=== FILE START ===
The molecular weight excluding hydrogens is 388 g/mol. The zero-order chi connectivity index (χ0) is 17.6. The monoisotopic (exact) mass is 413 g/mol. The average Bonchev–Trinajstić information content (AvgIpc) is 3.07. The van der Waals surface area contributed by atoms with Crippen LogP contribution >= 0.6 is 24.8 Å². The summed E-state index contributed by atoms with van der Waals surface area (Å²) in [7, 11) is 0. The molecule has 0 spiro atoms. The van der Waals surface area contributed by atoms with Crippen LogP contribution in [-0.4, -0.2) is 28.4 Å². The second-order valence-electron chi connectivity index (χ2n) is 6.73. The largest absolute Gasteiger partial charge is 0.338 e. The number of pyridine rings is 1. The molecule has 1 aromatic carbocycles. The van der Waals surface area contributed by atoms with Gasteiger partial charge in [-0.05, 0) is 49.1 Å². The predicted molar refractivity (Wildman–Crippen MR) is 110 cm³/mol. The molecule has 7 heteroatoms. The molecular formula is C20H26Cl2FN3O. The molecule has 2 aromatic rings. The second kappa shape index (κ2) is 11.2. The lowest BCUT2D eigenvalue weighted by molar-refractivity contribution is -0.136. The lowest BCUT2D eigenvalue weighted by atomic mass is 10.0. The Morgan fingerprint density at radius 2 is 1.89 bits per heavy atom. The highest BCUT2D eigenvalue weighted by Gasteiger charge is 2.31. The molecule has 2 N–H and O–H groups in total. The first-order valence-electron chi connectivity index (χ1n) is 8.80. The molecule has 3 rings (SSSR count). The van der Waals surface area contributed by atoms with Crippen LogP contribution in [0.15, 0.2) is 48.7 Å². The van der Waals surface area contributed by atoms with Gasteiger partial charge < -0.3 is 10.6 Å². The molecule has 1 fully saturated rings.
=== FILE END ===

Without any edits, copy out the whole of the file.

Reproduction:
The molecular weight excluding hydrogens is 388 g/mol. The zero-order chi connectivity index (χ0) is 17.6. The monoisotopic (exact) mass is 413 g/mol. The average Bonchev–Trinajstić information content (AvgIpc) is 3.07. The van der Waals surface area contributed by atoms with Crippen LogP contribution >= 0.6 is 24.8 Å². The summed E-state index contributed by atoms with van der Waals surface area (Å²) in [7, 11) is 0. The molecule has 0 spiro atoms. The van der Waals surface area contributed by atoms with Crippen LogP contribution in [-0.4, -0.2) is 28.4 Å². The second-order valence-electron chi connectivity index (χ2n) is 6.73. The largest absolute Gasteiger partial charge is 0.338 e. The number of pyridine rings is 1. The molecule has 1 aromatic carbocycles. The van der Waals surface area contributed by atoms with Gasteiger partial charge in [-0.05, 0) is 49.1 Å². The predicted molar refractivity (Wildman–Crippen MR) is 110 cm³/mol. The molecule has 7 heteroatoms. The molecular formula is C20H26Cl2FN3O. The molecule has 2 aromatic rings. The second kappa shape index (κ2) is 11.2. The lowest BCUT2D eigenvalue weighted by molar-refractivity contribution is -0.136. The lowest BCUT2D eigenvalue weighted by atomic mass is 10.0. The Morgan fingerprint density at radius 2 is 1.89 bits per heavy atom. The highest BCUT2D eigenvalue weighted by Gasteiger charge is 2.31. The molecule has 2 N–H and O–H groups in total. The first-order valence-electron chi connectivity index (χ1n) is 8.80. The molecule has 3 rings (SSSR count). The van der Waals surface area contributed by atoms with Crippen LogP contribution in [0.15, 0.2) is 48.7 Å². The van der Waals surface area contributed by atoms with Gasteiger partial charge < -0.3 is 10.6 Å². The molecule has 1 fully saturated rings.